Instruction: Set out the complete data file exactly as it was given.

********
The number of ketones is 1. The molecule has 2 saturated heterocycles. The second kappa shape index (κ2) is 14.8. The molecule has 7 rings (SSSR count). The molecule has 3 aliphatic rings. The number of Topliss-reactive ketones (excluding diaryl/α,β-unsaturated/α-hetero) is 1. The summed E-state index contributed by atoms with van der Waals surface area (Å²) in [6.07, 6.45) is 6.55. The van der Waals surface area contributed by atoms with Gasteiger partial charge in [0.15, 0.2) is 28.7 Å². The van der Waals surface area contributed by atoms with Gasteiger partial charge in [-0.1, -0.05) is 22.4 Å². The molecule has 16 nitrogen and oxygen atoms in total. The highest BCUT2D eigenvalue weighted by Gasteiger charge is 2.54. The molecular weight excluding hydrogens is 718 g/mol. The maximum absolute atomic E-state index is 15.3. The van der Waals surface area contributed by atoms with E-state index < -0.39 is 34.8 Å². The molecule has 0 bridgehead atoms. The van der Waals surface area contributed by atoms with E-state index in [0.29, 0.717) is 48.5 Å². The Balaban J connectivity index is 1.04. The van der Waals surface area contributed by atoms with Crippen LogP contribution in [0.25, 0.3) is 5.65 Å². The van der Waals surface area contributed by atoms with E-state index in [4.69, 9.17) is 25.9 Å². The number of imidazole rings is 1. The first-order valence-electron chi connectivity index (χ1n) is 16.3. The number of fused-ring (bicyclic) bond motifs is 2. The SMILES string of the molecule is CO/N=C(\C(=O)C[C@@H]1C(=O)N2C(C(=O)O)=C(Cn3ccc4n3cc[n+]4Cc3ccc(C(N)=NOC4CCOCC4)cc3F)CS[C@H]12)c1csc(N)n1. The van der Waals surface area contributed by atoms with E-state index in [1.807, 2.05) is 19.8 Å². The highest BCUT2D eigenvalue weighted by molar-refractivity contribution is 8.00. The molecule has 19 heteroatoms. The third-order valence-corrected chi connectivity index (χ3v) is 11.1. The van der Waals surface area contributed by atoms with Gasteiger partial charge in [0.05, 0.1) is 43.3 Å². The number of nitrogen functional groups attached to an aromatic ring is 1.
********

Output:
The number of ketones is 1. The molecule has 2 saturated heterocycles. The second kappa shape index (κ2) is 14.8. The molecule has 7 rings (SSSR count). The molecule has 3 aliphatic rings. The number of Topliss-reactive ketones (excluding diaryl/α,β-unsaturated/α-hetero) is 1. The summed E-state index contributed by atoms with van der Waals surface area (Å²) in [6.07, 6.45) is 6.55. The van der Waals surface area contributed by atoms with Gasteiger partial charge in [0.15, 0.2) is 28.7 Å². The van der Waals surface area contributed by atoms with Gasteiger partial charge in [-0.1, -0.05) is 22.4 Å². The molecule has 16 nitrogen and oxygen atoms in total. The highest BCUT2D eigenvalue weighted by Gasteiger charge is 2.54. The molecular weight excluding hydrogens is 718 g/mol. The maximum absolute atomic E-state index is 15.3. The van der Waals surface area contributed by atoms with E-state index < -0.39 is 34.8 Å². The molecule has 0 bridgehead atoms. The van der Waals surface area contributed by atoms with E-state index in [0.29, 0.717) is 48.5 Å². The Balaban J connectivity index is 1.04. The van der Waals surface area contributed by atoms with Crippen LogP contribution in [0.25, 0.3) is 5.65 Å². The van der Waals surface area contributed by atoms with E-state index in [4.69, 9.17) is 25.9 Å². The number of imidazole rings is 1. The first-order valence-electron chi connectivity index (χ1n) is 16.3. The number of fused-ring (bicyclic) bond motifs is 2. The SMILES string of the molecule is CO/N=C(\C(=O)C[C@@H]1C(=O)N2C(C(=O)O)=C(Cn3ccc4n3cc[n+]4Cc3ccc(C(N)=NOC4CCOCC4)cc3F)CS[C@H]12)c1csc(N)n1. The van der Waals surface area contributed by atoms with E-state index in [1.807, 2.05) is 19.8 Å². The highest BCUT2D eigenvalue weighted by molar-refractivity contribution is 8.00. The molecule has 19 heteroatoms. The third-order valence-corrected chi connectivity index (χ3v) is 11.1. The van der Waals surface area contributed by atoms with Gasteiger partial charge in [0.05, 0.1) is 43.3 Å². The number of nitrogen functional groups attached to an aromatic ring is 1.